that the current was kept on the revolving commutator
in each experiment was eight hours, making two hours
of eledrification for each of the four negative eledrodes ;
the pressure was such as to give a dark space of 6 m.m.

The fusible metals, tin, cadmium, and lead, when put
into the apparatus in the form of wires, very quickly
melted. To avoid this difficulty a special form of pole
was devised. Some small circular porcelain basins were
made, 9 m.m. diameter ; through a small hole in the
bottom a short length of iron wire, 0*8 m.m. in diameter,
was passed, projeding downwards about 5 m.m. ; the

basin was then filled to the brim with the metal to be
tested, and was fitted into the apparatus exadly in the
same way as the wires ; the internal diameter of the
basins at the brim was 7 m.m., and the negative metal
filed flat was thus formed of a circular disc 7 m.m.
diameter. The standard gold pole being treated in the
same way, the numbers obtained for the fusible metals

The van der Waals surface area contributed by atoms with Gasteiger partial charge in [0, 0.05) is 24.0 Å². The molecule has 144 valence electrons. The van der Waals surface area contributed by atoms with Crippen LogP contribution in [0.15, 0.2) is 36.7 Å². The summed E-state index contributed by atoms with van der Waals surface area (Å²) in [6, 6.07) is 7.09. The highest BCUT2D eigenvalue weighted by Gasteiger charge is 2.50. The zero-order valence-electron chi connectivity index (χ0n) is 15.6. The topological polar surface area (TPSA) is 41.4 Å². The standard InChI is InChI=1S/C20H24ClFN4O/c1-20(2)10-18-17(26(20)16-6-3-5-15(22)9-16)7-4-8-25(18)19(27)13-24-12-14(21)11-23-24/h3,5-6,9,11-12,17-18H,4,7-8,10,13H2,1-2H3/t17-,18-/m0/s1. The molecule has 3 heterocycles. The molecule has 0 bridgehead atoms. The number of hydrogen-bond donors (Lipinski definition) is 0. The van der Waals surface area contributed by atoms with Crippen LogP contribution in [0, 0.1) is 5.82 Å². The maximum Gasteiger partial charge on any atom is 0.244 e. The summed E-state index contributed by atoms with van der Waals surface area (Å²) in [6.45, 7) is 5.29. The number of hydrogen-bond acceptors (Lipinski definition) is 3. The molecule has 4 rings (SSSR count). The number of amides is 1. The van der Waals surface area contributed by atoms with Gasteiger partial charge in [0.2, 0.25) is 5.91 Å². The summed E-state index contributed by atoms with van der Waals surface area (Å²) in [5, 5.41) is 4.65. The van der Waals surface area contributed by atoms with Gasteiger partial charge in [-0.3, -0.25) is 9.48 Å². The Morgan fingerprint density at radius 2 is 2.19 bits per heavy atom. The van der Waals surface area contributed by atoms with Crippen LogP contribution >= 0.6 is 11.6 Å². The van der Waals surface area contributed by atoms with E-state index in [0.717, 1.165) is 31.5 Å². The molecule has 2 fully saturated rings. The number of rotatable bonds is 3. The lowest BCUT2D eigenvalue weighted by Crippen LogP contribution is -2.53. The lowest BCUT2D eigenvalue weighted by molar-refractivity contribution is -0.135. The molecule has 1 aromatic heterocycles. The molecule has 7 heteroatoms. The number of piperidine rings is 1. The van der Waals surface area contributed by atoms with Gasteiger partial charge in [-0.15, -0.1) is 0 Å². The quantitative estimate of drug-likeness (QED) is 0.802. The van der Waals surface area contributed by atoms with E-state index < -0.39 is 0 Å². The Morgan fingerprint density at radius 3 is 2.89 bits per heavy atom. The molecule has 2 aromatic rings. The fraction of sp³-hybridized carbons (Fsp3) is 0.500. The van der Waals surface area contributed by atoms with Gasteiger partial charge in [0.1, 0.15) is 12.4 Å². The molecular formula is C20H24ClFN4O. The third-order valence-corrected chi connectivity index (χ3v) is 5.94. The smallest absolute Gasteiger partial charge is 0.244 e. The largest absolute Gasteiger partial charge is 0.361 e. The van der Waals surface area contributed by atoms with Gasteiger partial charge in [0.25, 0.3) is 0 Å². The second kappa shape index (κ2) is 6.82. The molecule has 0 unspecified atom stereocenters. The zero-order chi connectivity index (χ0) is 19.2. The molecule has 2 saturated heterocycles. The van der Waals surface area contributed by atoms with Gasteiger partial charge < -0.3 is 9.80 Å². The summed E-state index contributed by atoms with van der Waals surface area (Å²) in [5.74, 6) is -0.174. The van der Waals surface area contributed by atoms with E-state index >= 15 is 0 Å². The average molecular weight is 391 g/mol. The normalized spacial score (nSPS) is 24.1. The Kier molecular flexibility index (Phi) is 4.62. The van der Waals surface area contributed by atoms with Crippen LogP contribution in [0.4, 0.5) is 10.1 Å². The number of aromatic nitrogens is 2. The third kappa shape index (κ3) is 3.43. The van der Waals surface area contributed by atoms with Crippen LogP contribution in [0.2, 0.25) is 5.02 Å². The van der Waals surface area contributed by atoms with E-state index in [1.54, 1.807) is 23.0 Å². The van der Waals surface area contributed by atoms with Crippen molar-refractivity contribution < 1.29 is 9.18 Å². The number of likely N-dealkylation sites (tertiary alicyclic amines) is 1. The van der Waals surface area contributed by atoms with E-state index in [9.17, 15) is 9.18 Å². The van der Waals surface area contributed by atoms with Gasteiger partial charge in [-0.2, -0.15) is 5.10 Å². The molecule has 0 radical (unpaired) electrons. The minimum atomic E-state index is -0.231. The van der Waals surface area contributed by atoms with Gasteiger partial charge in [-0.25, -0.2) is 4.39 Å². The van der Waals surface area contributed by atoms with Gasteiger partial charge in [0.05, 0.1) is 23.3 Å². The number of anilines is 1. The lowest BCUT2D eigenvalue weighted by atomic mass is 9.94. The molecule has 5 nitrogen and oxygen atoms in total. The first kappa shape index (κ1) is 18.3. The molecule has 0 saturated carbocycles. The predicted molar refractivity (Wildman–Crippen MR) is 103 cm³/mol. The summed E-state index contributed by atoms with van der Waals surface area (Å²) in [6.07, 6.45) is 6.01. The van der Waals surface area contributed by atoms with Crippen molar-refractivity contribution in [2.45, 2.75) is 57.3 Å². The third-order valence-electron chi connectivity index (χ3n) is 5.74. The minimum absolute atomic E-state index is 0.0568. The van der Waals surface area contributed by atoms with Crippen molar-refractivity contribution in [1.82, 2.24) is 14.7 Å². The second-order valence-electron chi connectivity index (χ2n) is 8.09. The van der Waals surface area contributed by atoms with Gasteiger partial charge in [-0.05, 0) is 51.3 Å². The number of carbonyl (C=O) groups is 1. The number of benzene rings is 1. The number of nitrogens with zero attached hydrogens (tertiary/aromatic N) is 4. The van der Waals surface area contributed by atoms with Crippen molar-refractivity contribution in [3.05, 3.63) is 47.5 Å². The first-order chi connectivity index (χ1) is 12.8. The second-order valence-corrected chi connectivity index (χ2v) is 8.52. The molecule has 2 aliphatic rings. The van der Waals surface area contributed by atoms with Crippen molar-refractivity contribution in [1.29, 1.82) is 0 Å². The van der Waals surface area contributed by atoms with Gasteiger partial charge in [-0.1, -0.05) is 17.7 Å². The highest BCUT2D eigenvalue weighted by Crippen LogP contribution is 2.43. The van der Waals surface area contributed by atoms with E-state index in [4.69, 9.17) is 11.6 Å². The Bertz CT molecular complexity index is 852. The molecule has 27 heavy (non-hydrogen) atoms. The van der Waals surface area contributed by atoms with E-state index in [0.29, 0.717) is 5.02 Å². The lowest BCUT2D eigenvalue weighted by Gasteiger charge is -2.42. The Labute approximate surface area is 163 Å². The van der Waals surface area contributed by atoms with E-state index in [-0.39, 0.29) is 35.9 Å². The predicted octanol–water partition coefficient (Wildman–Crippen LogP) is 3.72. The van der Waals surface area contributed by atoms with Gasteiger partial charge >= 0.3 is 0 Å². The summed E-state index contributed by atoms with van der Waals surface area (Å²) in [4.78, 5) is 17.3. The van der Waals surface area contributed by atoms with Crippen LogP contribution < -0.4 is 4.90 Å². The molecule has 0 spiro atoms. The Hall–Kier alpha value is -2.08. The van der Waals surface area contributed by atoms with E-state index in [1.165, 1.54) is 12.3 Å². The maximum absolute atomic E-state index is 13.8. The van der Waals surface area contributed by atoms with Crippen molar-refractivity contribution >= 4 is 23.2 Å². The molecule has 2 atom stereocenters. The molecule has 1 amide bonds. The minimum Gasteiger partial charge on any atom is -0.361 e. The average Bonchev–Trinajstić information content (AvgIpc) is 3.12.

can be compared with gold, and take their place in the

The following table of the comparative volatilities was
in this way obuined, taking gold as ■> 100 :—

Palladium xo8*oo

Gold .. luo'oo

Silver .. •• 82'68

Lead 75*04

Tin 56-96

Brass 51*58

Platinum 44*oo

Copper 40*24

Cadmium • 31*99

Nickel 10*99

Iridium .. •• •• ... 10*49

Iron • 5*50

In this experiment equal surfaces of each metal were
exposed to the current. By dividing the numbers so
obtained by the specific gravity of the metal, the following
order is found : —

Silver ..
Tin ..
Lead ..
Gold ..
Iron . .





Aluminium and magnesium appear to be pradically
non-volatile under these circumstances.

The order of metals in the table shows at once that
the eledrical volatility in the solid state does not corre-
spond with the order of melting-points, of atomic weights,
or of any other well-known constant. The experiment
with some of the typical metals was repeated, and the
numbers obtained did not vary materially from those
given above, showing that the order is not likely to be far

It is seen in the above table that the eledrical volatility
of silver is high, while that of cadmium is low. In the
two earlier experiments, where cadmium and silver were
taken, the cadmium negative eledrode in 30 minutes lost
7*52 grs., whilst the silver negative eledrode in x| hours
only lost 0*19 gr. This apparent discrepancy is easily
explained by the fad (already noted in the case of cad-
mium) that the maximum evaporation cfied, due to
eledrical disturbance, takes place when the metal is at or
near the point of liquefadion. If it were possible to